The Element: Chapter 8


The Element: A series of articles to explore and improve the methods used for meetings between small teams striving to perform at an expert level.

The 5-Man Team found themselves in Ann Arbor, an appropriate location to visualize the meaning of team membership. The Graduate Hotel, updated in recent years by changed ownership of what was The Campus Inn.

The Graduate Hotel

Rusty gazed along all 40-foot of the common area table that provided a perfect location to sit back and view the parade of pedestrians and cars along East Huron Street. The table brought back a flood of college study memories. Yellow legal pads filled with sketches and notes, and a spread of books with color tabbed pages. The fresh smell of coffee caught his attention and it connected with an immediate urge.

The Graduate Hotel Table 2

“Let’s call the meeting to order,” said Test Drive. “Everyone grab a seat.” Seeing the distraction in Rusty’s eyes, Test Drive nodded. “Yes, Rusty, bring everyone of cup.”

With the caffeine fix in front of them, they enjoyed the deep flavor of the black liquid. Good coffee.  Rusty could not relate to those folks that destroyed the taste with flavored creamer.

“Now can we start, Rusty?” Asked Test Drive.

“I am finally ready,” said Rusty.

“Good,” he said. “I hope our last meeting was exciting for everyone. We successfully navigated the Goldilocks theme and discussed how project size being just right can affect the outcome. Rusty, you have the Point-Man position for todays discussion. What are we doing in Ann Arbor?”

“Everything is Team,” said Rusty. “It means that everything that we do is through the support of a team that we belong to, either currently or in our past. What I want to focus this meeting on is a discussion about absolutes that exist in the mind’s of individual teammates as a constraint to empathy, and hence, a constraint to the team.”

Rusty paused, looking for powerful words to let the team into his thoughts.

“It is my belief that real communication occurs in the shared empathetic space between team members. It is a mutual empathy, driven by a need to see more than what can be seen on their own, combining insights of others for a better product.  Theory of Mind is our ability to understand ourselves, and other’s unique motives and perspectives. Each person has their own set of triggers, which are topics that dwell up emotions rather than an ability to engage the mind in a more constructive way.”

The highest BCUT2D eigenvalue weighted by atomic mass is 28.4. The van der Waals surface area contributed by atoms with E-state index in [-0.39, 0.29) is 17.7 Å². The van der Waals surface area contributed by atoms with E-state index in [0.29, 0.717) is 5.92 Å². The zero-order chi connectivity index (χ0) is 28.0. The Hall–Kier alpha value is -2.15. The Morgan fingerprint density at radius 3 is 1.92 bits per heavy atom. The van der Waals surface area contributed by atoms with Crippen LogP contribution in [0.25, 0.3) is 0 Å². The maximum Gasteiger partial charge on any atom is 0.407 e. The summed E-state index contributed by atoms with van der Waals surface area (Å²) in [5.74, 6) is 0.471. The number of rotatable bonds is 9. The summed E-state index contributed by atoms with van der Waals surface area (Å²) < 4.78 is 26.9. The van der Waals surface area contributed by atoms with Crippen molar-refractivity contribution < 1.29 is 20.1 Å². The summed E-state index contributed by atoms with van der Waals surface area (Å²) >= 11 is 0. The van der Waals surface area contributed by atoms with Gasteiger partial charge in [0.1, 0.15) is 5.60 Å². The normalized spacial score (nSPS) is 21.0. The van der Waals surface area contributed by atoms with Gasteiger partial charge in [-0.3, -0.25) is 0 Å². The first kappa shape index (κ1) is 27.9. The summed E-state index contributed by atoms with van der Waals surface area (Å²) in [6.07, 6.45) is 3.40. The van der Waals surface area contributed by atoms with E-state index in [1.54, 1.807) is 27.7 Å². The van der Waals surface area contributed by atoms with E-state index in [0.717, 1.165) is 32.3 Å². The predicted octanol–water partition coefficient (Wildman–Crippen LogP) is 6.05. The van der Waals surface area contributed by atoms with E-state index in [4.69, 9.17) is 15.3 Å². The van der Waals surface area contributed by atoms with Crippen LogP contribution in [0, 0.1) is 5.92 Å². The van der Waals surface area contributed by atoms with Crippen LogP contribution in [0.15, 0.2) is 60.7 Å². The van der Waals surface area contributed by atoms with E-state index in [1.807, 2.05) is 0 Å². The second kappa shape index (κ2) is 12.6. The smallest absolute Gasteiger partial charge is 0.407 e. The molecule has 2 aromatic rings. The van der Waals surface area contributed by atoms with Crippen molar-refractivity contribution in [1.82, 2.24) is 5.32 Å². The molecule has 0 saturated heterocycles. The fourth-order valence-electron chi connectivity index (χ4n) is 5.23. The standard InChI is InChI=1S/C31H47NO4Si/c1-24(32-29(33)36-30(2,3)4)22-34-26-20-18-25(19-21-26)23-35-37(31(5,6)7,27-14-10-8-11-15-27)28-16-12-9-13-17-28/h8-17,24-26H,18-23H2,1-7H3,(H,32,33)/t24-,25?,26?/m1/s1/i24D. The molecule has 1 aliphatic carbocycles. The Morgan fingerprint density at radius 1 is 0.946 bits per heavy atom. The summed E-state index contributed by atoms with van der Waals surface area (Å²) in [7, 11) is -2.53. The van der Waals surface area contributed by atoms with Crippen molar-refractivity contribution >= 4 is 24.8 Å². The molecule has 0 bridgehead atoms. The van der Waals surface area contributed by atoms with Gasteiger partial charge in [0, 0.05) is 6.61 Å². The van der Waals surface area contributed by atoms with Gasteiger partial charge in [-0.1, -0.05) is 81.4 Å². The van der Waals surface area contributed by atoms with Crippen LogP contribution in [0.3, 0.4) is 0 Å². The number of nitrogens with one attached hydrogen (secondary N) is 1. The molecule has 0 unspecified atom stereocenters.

“Let’s explore that thought with an example,” said Test Drive.

“Think of a person as a circle,” said Rusty, “with varying thicknesses of empathy that are influenced by both experience and topic environment. At its inner depth there exists a constraint that restricts further collaboration, a trigger. The depth of empathy is developed through topic practice, one’s ability to be familiar and objective. With practice, the topic becomes comfortable enough to allow others into the circle. How deeply can people engage? It stops with the person that has the shallowest trigger depth.”

“Now for the hard part,” said Rusty. “Sometimes, to change someone’s mind, you need to change your own. Ask the question why taking opposition to a topic bothers you. Do you have something to deal with in your own life that closely relates to the feelings brought on by this exposure? Exposure to more experiences prepares people to be in control of their own feelings.”

“Rusty, you can be deep at times,” said Test Drive. “You are up next Coach. What does the First Defense-Man have to say?”

“How does a team perform as an elite Element? Said Coach. “Let’s say it is when the team can relate experiences with each other without constraints. I fully believe a team member must be comfortable enough with a topic to bring it to the table, and the team must be comfortable enough with the topic to engage.”

Coach thought for a minute about the importance of time and the formulation of trust between team members. Where does this happen? And then it clicked.

“Two friends can part for long periods of time,” said Coach. “When they come back together, it was like they just saw each other yesterday. They pickup where they left off. No denying that time spent in the past enables a certain amount of mutual empathy that can last for years, if not decades.”

“Heck, I can almost have full conversations with a person inside my head, without them even being present.” Said Test Drive.

“Like voices in your head?” Asked Coach.

“No, not voices! Said Test Drive. “It is just that I understand certain people so well, because of spending so much time with them, that I know how they would respond if they were talking to me.”

“So, we are back to the idea that mutual empathy can be influenced by creating a long history with the team,” said Coach. “It seems to be a reoccurring theme to our conversations.”

“Sounds like it,” said Test Drive.  “T, you are up.  What does the Second Defense-Man have to add?”